New Zealand company Compudigm International is helping Telstra cope with an unprecedented volume of mobile phone traffic from Sydney's Olympic Park.
During the opening ceremony on Friday evening, 125,000 calls amounting to 200,000 minutes of traffic were connected inside Stadium Australia - double the previous event record set during the Bledisloe Cup. Almost 500,000 mobile calls were connected in Sydney Olympic Park on Friday afternoon and evening. At its peak, the stadium's mobile phone traffic levels accounted for more than 75% of the Sydney CBD's average traffic, according to a Telstra official.
To help make this possible, Wellington-based Compudigm has supplied its SeePower software to phone company Telstra for its first use in Australasian telecommunications. SeePower monitors the phone traffic , telling Telstra engineers where extra phone capacity is needed as people move around.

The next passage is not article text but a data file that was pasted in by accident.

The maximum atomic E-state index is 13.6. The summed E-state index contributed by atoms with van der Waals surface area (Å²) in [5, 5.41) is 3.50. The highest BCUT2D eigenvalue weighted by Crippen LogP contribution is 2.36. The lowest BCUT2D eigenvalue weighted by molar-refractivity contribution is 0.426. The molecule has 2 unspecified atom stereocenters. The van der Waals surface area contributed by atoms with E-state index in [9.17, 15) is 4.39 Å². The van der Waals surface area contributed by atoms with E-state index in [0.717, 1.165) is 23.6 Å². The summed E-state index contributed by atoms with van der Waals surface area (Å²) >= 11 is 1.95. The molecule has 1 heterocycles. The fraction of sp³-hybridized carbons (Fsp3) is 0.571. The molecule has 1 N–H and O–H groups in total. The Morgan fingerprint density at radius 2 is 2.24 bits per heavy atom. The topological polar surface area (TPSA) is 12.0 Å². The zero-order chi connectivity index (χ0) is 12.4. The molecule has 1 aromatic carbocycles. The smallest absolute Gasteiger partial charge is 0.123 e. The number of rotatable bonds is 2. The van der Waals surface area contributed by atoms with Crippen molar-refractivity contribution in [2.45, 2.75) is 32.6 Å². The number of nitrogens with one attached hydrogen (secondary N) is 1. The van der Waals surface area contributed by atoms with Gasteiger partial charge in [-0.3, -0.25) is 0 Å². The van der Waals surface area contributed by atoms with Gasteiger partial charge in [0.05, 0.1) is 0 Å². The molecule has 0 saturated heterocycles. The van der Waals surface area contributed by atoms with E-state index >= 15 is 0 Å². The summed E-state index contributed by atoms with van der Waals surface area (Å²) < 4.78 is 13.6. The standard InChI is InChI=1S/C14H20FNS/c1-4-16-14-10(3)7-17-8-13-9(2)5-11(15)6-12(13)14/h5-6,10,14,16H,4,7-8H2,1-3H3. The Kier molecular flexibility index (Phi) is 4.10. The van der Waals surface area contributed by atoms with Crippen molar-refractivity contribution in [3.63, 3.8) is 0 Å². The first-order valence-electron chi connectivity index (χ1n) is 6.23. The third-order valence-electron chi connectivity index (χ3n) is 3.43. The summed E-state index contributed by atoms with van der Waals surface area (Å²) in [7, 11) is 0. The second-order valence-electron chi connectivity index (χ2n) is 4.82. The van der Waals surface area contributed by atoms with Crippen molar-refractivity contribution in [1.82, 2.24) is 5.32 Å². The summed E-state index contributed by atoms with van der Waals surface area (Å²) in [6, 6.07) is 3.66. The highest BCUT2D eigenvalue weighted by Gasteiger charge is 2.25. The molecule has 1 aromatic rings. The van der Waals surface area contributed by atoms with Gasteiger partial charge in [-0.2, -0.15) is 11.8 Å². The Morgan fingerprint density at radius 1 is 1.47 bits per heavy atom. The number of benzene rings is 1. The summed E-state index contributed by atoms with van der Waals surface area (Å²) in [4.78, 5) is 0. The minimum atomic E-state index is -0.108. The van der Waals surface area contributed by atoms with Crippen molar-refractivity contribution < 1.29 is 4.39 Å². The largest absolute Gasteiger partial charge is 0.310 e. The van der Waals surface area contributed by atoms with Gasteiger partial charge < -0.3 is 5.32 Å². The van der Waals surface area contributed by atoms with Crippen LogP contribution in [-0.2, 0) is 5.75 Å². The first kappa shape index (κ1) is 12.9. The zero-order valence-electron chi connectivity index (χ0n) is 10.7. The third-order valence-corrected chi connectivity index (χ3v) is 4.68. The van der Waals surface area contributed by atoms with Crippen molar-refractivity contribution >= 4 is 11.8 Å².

"SeePower draws data from Telstra's network into a Sybase IQ database, then converts it into visual contour images and thematic maps illustrated with key features, such as antennae and Olympic park venues," says Compudigm president and founder Andrew Cardno.
"It is possible to size an image down to one cell, or up to view network activity for the whole of New South Wales. Each individual cell can be visualised on the detailed map to reveal the actual state of the network, while the management map contains higher level information for the entire network," he says.
Telstra spent $A100 million over two years upgrading its mobile phone capacity for the Olympics, making Games Village coverage the most dense in the world, though Cardno says his firm's share only amounts to a "few hundred thousand."
Four Compudigm staff are working with the Australians to ensure effective mobile phone coverage during the games.
"It's a team effort. Our team is working with the Telstra team. We are watching things happen in a mobile environment that no-one has ever witnessed before," Cardno says.
Telstra is jubilant with the result. Its MobileNet customer centre says it received no complaints about phone coverage over the games' opening days.